Monday, September 21, 2015

Normal flora of the human body (Part one)

normal flora of the human body

In a healthy human being, the internal tissues, e.g. blood, brain, muscle, etc., are normally free of microorganisms. However, the surface tissues, i.e., skin and mucous membranes, are constantly in contact with environmental organisms and become readily colonized by various microbial species. The mixture of organisms regularly found at any anatomical site is referred to as the normal flora.
The normal flora of humans consists of a few eukaryotic fungi and protists, but bacteria are the most numerous and obvious microbial components of the normal flora. A healthy foetus in utero is free from microorganisms. During birth the infant is exposed to vaginal flora. Within a few hours of birth oral and nasopharyngeal flora develops and in a day or two resident flora of the lower intestine appears.

Objectives of this review

Now let us look at some attainable objectives the audience or the reader of this post is expected to achieve at the end of successfully going through this review, they are as follows:
After a successful reading, you are expected to be able to:

1.      describe normal flora
2.      enlist the advantages and disadvantages of the flora
3.      describe the normal flora of various parts of the body

Normal Microbial flora

The term “normal microbial flora” denotes the population of microorganisms that inhabit the skin and mucous membranes of healthy, normal people. The skin and mucous membranes always harbour a variety of microorganisms that can be arranged into two groups:

1.      The resident flora consists of relatively fixed types of microorganisms regularly found in a given area at a given age; if disturbed, it promptly re-establishes itself.

2.      The transient flora consists of non-pathogenic or potentially pathogenic microorganisms that inhabit the skin or mucous membranes for hours, days, or weeks; it is derived from the environment, does not produce disease, and does not establish itself permanently on the surface. Members of the transient flora are generally of little significance so long as the normal resident flora remains intact. However, if the resident flora is disturbed, transient microorganisms may colonize, proliferate, and produce disease.

Resident flora

It consists of organisms which are regularly present in a particular area and when disturbed it re-establishes itself like Escherichia coli is a normal inhabitant of the intestine.

Role of resident flora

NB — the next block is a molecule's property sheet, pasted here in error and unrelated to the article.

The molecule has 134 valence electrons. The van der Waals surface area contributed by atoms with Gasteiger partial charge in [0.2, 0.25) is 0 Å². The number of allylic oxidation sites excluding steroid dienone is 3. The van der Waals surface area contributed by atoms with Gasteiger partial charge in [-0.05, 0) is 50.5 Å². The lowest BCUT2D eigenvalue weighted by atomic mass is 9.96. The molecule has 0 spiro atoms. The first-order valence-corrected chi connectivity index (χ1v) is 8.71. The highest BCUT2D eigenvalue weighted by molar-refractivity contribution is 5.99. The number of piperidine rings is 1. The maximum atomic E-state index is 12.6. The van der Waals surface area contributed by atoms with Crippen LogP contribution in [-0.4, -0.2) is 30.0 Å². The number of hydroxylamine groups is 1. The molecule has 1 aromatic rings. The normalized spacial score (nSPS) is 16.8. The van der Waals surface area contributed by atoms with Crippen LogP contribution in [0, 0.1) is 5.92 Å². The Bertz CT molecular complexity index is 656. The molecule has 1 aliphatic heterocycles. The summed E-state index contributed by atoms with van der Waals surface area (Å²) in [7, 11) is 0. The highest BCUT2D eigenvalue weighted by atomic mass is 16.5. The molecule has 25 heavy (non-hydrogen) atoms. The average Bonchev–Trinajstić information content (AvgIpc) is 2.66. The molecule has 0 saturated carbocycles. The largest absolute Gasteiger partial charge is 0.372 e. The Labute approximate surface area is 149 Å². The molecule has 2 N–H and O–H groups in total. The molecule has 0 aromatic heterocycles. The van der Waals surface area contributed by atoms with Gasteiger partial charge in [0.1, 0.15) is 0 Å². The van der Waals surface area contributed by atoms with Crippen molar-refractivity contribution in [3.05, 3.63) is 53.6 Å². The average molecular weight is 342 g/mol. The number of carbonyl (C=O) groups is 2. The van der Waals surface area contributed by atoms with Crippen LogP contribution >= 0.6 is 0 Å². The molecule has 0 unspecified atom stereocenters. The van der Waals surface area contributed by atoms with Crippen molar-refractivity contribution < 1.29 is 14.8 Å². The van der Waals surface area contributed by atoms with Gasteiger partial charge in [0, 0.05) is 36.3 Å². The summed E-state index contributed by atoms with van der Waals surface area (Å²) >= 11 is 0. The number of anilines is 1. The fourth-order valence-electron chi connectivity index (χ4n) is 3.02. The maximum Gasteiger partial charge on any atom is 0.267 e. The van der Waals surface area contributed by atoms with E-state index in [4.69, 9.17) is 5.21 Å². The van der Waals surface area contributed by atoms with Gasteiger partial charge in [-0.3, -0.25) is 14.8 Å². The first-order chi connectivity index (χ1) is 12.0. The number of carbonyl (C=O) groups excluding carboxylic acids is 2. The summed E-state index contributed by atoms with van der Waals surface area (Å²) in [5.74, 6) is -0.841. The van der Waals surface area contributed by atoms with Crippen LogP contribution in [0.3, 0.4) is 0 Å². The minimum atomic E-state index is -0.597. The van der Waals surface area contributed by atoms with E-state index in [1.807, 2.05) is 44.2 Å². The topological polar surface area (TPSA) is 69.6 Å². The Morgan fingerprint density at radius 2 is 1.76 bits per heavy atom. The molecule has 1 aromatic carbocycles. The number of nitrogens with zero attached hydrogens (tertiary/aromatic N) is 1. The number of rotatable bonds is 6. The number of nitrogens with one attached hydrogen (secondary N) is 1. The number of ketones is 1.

Microorganisms that are constantly present on body surfaces are commensals. Their growth in a given area depends upon physiologic factors like temperature, moisture, and the presence of certain nutrients and inhibitory substances. Resident flora of certain areas plays a definite role in maintaining health and normal function. Members of the resident flora in the intestinal tract synthesize vitamin K and aid in the absorption of nutrients. On mucous membranes and
skin, the resident flora may prevent colonization by pathogens and possible disease through “bacterial interference.” The mechanism of bacterial interference is not clear. It may involve competition for receptors or binding sites on host cells, competition for nutrients, mutual inhibition by metabolic or toxic products, mutual inhibition by antibiotic materials or bacteriocins, or other mechanisms. Suppression of the normal flora tends to be filled by organisms from the environment or from other parts of the body and such organisms behave as opportunists and may become pathogens. On the other hand, members of the normal flora may themselves produce disease under certain circumstances and if removed from the restrictions of that environment and introduced into the bloodstream or tissues, these organisms may become pathogenic. For example, streptococci of the viridans group are the
most common resident organisms of the upper respiratory tract and if large numbers of them are introduced into the bloodstream (eg, following tooth extraction or tonsillectomy), they may settle on deformed or prosthetic heart valves and produce infective endocarditis. Small numbers occur transiently in the bloodstream with minor trauma (eg, dental scaling or vigorous brushing). Bacteroides species are the commonest resident bacteria, if introduced into the free peritoneal cavity or into pelvic tissues along with other bacteria as a result of trauma, they cause suppuration and bacteremia. There are many other examples, but the important point is that microbes of the normal resident flora are harmless and may be beneficial in their normal location in the host and in the absence of coincident abnormalities. They may produce disease if introduced into foreign locations in large numbers and if predisposing factors are present.

It has both advantages as well as disadvantages, which we will commence its discussion in Part two of this post. So keep in touch for the part two.



A Medical Microbiologist, Public health worker, blogger and artcle writer, and offcourse a fan of Manchester United football club